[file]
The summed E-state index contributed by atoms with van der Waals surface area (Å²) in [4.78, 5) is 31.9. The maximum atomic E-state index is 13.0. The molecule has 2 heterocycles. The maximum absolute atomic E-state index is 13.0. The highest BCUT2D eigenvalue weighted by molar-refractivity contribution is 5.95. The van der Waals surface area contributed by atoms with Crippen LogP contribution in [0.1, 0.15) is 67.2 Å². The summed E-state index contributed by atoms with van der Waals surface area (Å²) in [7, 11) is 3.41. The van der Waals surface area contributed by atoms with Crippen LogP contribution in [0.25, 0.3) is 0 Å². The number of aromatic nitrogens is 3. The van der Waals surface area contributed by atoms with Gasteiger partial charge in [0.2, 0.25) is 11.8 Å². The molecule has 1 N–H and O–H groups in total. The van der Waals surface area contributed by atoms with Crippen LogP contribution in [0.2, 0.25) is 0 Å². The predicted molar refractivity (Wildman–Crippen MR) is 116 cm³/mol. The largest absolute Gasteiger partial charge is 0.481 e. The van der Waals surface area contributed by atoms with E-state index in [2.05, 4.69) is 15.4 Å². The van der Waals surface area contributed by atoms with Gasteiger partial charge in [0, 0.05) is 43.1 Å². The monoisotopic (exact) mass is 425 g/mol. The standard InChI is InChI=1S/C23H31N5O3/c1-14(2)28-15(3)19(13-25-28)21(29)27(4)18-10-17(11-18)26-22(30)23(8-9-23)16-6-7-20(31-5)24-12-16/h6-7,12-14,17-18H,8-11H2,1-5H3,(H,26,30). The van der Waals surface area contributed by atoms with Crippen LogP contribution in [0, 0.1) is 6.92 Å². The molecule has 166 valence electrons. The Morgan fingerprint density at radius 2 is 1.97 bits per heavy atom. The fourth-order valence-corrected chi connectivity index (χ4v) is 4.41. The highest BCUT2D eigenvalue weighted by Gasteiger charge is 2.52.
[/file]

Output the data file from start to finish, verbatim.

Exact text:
The summed E-state index contributed by atoms with van der Waals surface area (Å²) in [4.78, 5) is 31.9. The maximum atomic E-state index is 13.0. The molecule has 2 heterocycles. The maximum absolute atomic E-state index is 13.0. The highest BCUT2D eigenvalue weighted by molar-refractivity contribution is 5.95. The van der Waals surface area contributed by atoms with Crippen LogP contribution in [0.1, 0.15) is 67.2 Å². The summed E-state index contributed by atoms with van der Waals surface area (Å²) in [7, 11) is 3.41. The van der Waals surface area contributed by atoms with Crippen LogP contribution in [0.25, 0.3) is 0 Å². The number of aromatic nitrogens is 3. The van der Waals surface area contributed by atoms with Gasteiger partial charge in [0.2, 0.25) is 11.8 Å². The molecule has 1 N–H and O–H groups in total. The van der Waals surface area contributed by atoms with Crippen LogP contribution in [0.2, 0.25) is 0 Å². The predicted molar refractivity (Wildman–Crippen MR) is 116 cm³/mol. The largest absolute Gasteiger partial charge is 0.481 e. The van der Waals surface area contributed by atoms with E-state index in [2.05, 4.69) is 15.4 Å². The van der Waals surface area contributed by atoms with Gasteiger partial charge in [0, 0.05) is 43.1 Å². The monoisotopic (exact) mass is 425 g/mol. The standard InChI is InChI=1S/C23H31N5O3/c1-14(2)28-15(3)19(13-25-28)21(29)27(4)18-10-17(11-18)26-22(30)23(8-9-23)16-6-7-20(31-5)24-12-16/h6-7,12-14,17-18H,8-11H2,1-5H3,(H,26,30). The van der Waals surface area contributed by atoms with Crippen LogP contribution in [0, 0.1) is 6.92 Å². The molecule has 166 valence electrons. The Morgan fingerprint density at radius 2 is 1.97 bits per heavy atom. The fourth-order valence-corrected chi connectivity index (χ4v) is 4.41. The highest BCUT2D eigenvalue weighted by Gasteiger charge is 2.52.